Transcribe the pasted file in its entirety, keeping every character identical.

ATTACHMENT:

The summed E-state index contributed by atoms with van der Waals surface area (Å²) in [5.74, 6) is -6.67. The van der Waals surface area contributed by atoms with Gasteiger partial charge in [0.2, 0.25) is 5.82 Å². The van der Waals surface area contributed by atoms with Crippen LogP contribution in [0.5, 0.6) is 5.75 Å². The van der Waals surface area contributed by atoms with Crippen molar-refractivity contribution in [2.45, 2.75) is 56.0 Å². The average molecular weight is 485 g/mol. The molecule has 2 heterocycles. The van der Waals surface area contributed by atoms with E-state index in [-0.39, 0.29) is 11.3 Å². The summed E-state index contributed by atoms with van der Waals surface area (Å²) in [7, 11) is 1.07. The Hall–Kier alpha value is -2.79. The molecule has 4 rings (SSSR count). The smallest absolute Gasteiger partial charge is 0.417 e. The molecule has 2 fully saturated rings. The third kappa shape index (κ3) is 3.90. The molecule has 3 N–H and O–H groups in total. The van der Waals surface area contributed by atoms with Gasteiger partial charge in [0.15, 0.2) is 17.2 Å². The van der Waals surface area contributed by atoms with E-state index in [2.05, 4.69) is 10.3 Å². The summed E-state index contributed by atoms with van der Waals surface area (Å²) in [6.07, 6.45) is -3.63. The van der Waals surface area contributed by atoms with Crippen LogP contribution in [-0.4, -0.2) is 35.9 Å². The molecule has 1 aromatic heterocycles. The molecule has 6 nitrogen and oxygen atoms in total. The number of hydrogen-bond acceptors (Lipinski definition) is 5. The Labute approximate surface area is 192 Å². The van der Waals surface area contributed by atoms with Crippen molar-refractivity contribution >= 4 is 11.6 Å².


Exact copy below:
The summed E-state index contributed by atoms with van der Waals surface area (Å²) in [5.74, 6) is -6.67. The van der Waals surface area contributed by atoms with Gasteiger partial charge in [0.2, 0.25) is 5.82 Å². The van der Waals surface area contributed by atoms with Crippen LogP contribution in [0.5, 0.6) is 5.75 Å². The van der Waals surface area contributed by atoms with Crippen molar-refractivity contribution in [2.45, 2.75) is 56.0 Å². The average molecular weight is 485 g/mol. The molecule has 2 heterocycles. The van der Waals surface area contributed by atoms with E-state index in [-0.39, 0.29) is 11.3 Å². The summed E-state index contributed by atoms with van der Waals surface area (Å²) in [7, 11) is 1.07. The Hall–Kier alpha value is -2.79. The molecule has 4 rings (SSSR count). The smallest absolute Gasteiger partial charge is 0.417 e. The molecule has 2 fully saturated rings. The third kappa shape index (κ3) is 3.90. The molecule has 3 N–H and O–H groups in total. The van der Waals surface area contributed by atoms with Gasteiger partial charge in [0.15, 0.2) is 17.2 Å². The van der Waals surface area contributed by atoms with E-state index in [2.05, 4.69) is 10.3 Å². The summed E-state index contributed by atoms with van der Waals surface area (Å²) in [6.07, 6.45) is -3.63. The van der Waals surface area contributed by atoms with Crippen LogP contribution in [-0.4, -0.2) is 35.9 Å². The molecule has 1 aromatic heterocycles. The molecule has 6 nitrogen and oxygen atoms in total. The number of hydrogen-bond acceptors (Lipinski definition) is 5. The Labute approximate surface area is 192 Å². The van der Waals surface area contributed by atoms with Crippen molar-refractivity contribution >= 4 is 11.6 Å².